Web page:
On Tue, 27 Aug 2019 at 10:22, Richard Musil email@example.com wrote:
On Tue, Aug 27, 2019 at 10:48 AM Antoine Pitrou firstname.lastname@example.org wrote:
On Sun, 11 Aug 2019 20:09:41 -0400 David Shawley email@example.com wrote:
On Aug 8, 2019, at 3:55 PM, Chris Angelico firstname.lastname@example.org wrote:
I proposed something similar about a year ago . I really like the idea of a protocol for this. Especially since the other encoders already use this approach. Should I reboot this approach? The implementation was really simple .
I think this would be worthwhile.
Here is a use case where it may remove some pain from users'life: https://bugs.python.org/issue24313
Since __json__ protocol is being raised again, I would just like to point out that during the previous discussion the term has been used in two different contexts:
- allowing complete custom serialization (i.e. controlling the JSON encoding)
Which was an approach I mostly liked, but thought it was generally not acceptable here (because of the total control of the encoding). My reasoning was that I believed that the only JSON type "lacking the full support" was really *JSON number*, so in order to keep my proposal's impact small I went on with the custom serialization just for the JSON number. That said I would consider __json__ protocol to be otherwise more elegant solution.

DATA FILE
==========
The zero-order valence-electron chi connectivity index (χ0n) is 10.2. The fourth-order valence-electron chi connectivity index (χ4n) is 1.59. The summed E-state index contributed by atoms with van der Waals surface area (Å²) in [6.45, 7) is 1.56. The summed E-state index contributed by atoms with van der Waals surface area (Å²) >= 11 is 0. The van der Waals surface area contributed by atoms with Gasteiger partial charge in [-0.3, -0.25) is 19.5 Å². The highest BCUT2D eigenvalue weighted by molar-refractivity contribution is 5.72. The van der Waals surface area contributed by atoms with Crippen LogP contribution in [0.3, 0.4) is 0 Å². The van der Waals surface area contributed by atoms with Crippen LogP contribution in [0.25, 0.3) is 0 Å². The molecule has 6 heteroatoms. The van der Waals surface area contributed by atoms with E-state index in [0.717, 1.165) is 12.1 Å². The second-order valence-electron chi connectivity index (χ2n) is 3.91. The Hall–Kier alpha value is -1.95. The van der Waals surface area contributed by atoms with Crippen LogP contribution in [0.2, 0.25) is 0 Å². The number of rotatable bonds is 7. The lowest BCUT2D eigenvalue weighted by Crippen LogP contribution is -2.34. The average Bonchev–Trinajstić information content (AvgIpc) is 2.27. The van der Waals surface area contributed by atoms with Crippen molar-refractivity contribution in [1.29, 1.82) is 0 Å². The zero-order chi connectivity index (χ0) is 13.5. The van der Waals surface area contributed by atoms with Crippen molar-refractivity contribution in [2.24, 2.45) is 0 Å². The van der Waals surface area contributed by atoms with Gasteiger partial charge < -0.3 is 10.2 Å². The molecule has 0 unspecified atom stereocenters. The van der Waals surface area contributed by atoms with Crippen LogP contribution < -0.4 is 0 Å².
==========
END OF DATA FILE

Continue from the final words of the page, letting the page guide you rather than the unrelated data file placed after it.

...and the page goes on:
- only allowing serialization of Python native types (but with custom values as 'for_json' in simplejson does)
This was commented on as already achievable with custom encoder class (or custom 'default' function). I did not really care, because it did not seem to bring any advantage or a fix for my problem problem.
To resolve the bpo issue with numpy, one would need to implement complete custom serialization (1) or simply convert numpy number types into Python number types.
The key point here, IMO, is that this is precisely the sort of use case for numbers other than Decimal that people (including me) kept asking for in the original discussion.
Thanks, Antoine for finding it and flagging it here. I agree that this seems like a good reason for having *some* means of letting types decide how they should be serialised in JSON. There are still questions that need to be addressed (such as how we deal with types that don't return a well-formed JSON value) but at least we have a use case to drive the discussion now.
For example, the numpy case might be covered completely by the JSON module just adding supporting for types that provide an __index__ method. So rather than needing a new protocol, an existing one might be perfectly adequate. (Although I've not looked into this in any great detail, so it's entirely likely I've missed something critical - my point is mainly that with a proper use case, we can discuss solutions in the context of a real requirement).